I’m a neophyte when it comes to networking (never had more than one PC in the house before) but, since my wife bought a new notebook last week – Toshiba Satellite A100-0FH – I figured it was time to learn.
When I hook up her notebook to my D-Link DSL-604+ modem/router via direct ethernet cable, I get a reported connection of 100 mbps and pretty impressive speed. When I disconnect from the ethernet cable and rely on the notebook’s built-in wireless card (802.11a/b/g), I get a reported connection of 11 mbps and dirt slow performance (even when the notebook is mere feet from the modem). The math seems pretty straightforward here but how do other people manage wireless home networks without this sort of radical slowdown?
A) Your router only supports b, which is 11 mpbs
B) This is sounding like a broken record, but, using Netstumbler, check what channel everyone else in your area is using, then switch to the least crowded channel, either 1, 6, or 11.
C) 11 mbps is really misleading. Overhead, in terms of all the extra packet crap that comes with 802.11b, will lower the true throughput down to about 6-7 mbps. This shouldn’t matter terribly for the Internet, as that is pretty much the fastest connection you’re going to get, but if you are trying a computer to computer file transfer, it isn’t going to be fast. At all.
A) See if there is a less used 802.11 channel, and switch to it to avoid interference.
B) Shell out some money for an 802.11g router, which will bump up the speed to 54 mbps.
802.11g should be a little under half as fast (lower 40 mpbs realistically) than a wired connection. Again, as said above, if you are downloading things off the Net, this shouldn’t matter, as any 802.11 connection should be faster than your connection. You should see speed increases if you are going from machine to machine on the local network.
The only caveat to this is that if you have any client on the wireless LAN that are 802.11b, they will throttle the 802.11g connections into the mid teens (~15 mbps).
Also note that any wireless connection is shared, meaning that the bandwidth must be divided amongst all of the clients using the network. Two clients, each gets half the bandwidth, etc.
If I was only concerned with downloading things off the Internet, I would fiddle with my channel settings on my existing router before going out and buying something new. Any speed increase by going to 802.11g will be mitigated by the speed of your Internet connection.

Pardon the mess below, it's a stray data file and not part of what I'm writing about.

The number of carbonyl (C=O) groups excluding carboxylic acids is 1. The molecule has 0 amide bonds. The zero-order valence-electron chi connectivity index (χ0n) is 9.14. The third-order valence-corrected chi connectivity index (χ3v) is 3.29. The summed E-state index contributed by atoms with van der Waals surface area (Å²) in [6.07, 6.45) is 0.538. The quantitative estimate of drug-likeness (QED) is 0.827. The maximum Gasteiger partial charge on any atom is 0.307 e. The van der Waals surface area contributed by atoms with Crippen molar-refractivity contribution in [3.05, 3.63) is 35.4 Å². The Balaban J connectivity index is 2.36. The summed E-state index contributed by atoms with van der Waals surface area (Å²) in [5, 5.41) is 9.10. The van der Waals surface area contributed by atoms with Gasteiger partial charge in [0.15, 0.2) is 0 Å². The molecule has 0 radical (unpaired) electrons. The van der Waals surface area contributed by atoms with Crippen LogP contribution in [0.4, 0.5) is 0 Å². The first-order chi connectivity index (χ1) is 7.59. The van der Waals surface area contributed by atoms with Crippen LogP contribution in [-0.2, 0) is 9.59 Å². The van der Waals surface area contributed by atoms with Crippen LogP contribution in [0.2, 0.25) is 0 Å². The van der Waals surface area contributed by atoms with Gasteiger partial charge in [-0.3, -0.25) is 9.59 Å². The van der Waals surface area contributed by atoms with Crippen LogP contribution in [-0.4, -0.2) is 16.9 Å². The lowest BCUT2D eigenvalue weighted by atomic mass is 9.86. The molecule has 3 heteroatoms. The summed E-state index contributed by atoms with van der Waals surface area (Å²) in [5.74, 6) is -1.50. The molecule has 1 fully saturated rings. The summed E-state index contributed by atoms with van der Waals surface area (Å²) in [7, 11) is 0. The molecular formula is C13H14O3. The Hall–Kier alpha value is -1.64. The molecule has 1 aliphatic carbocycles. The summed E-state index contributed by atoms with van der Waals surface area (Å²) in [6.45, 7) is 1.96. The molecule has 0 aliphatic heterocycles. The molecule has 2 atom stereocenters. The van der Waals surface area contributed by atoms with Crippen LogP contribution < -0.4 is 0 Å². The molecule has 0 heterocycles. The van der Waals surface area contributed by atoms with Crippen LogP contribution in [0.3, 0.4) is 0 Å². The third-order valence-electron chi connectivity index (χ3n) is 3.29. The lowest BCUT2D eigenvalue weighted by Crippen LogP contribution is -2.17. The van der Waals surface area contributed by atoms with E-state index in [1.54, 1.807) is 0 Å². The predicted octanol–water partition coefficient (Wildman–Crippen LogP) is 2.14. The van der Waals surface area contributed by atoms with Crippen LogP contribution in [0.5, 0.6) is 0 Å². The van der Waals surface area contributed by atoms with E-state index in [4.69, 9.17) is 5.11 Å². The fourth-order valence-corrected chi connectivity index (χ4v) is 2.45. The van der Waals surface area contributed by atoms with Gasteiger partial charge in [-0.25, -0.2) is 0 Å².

Cool. Thanks for the info guys. The basic question I still have is… even with an “optimum” setup, will I experience a significant slowdown with a wireless versus wired connection? My wife bought the notebook primarily to remote desktop to her office downtown so she can work from home one day a week (and I got tired of sharing my PC with her on those days). I’ve set up a VPN connection to permit this but it’s slower than molasses on wireless (and, truth be told, not blindingly fast on an ethernet connection either). If I can set it up so she can work from anywhere in the house (e.g. wireless) then I’ll have accomplished what I set out to do.
Assuming you don’t live in an area where there are billions and billions of people using wireless routers, the speed of your Internet connection should be the bottleneck, not the wireless connection. So you should be able to get approximately the same performance over Wireless-G (or pre-N or whatever) as you do with the wired connection.
In theory the above should also be true for wireless-b, but in practice (for me, anyway), it wasn’t.
YMMV, but when I moved up to g from b the real-world speed improvement was enormous. Wireless b was always annoyingly laggy and had serious issues working at certain distances (that were well within the spec distances). All of those issues went away with wireless-g and from anywhere in my house (or even close by outside the house) the wireless connection now feels as stable and fast as when wired in, including when gaming and such. Of course, the VPN connection will probably still be a bit annoyingly sluggish, but in my experience they always are, even when on a fully wired link.
Good to know. On a related note, are there any tweaks or massages I can apply to the existing VPN connection to my wife’s office to speed things up (wired and wireless), or is that directly tied to my DSL bandwith (currently about 2000 kbps down and 800 kbps up)?
So, after springing for a new wireless router (Netgear’s 802.11g 108Mbps WGT624); and promptly returning it when it wouldn’t connect to the Net; replacing it with a D-Link DI-524 802.11g 54Mbps model and encountering the same problem – I talked to a network specialist from my ISP (Telus) who informed me that it is simply not possible to have two routers in the same network.
If I want to improve on the 802.11b performance of Telus’s DSL modem-slash-router, I have to replace it with a modem-only unit before my new DI-524 can work. I’m currently waiting for them to send a replacement (non-router) modem.
I’m not sure why but the tech was adamant it couldn’t be done. The Telus-provided router/ADSL modem (a D-Link DSL-604) will no longer connect to the Internet once it detects another router (wired or wireless) in the system.
Perhaps that’s because Telus requires you to register a router’s MAC number with them before they grant you a connection (and two into one won’t go)?
You can have 2 routers on the same ethernet network (messy, complicated and overkill for a 2 computer home network) but can’t have 2 modems hooked on a single phone line. The easiest would be just using something like the D-Link DI-624 Wireless Router which does the DSL modem/router/wireless thing all by itself instead of having two boxes , the modem and the router/wireless and an extra cable to trip over while you try to guess where to plug it.
Networking can be daunting for a newcomer.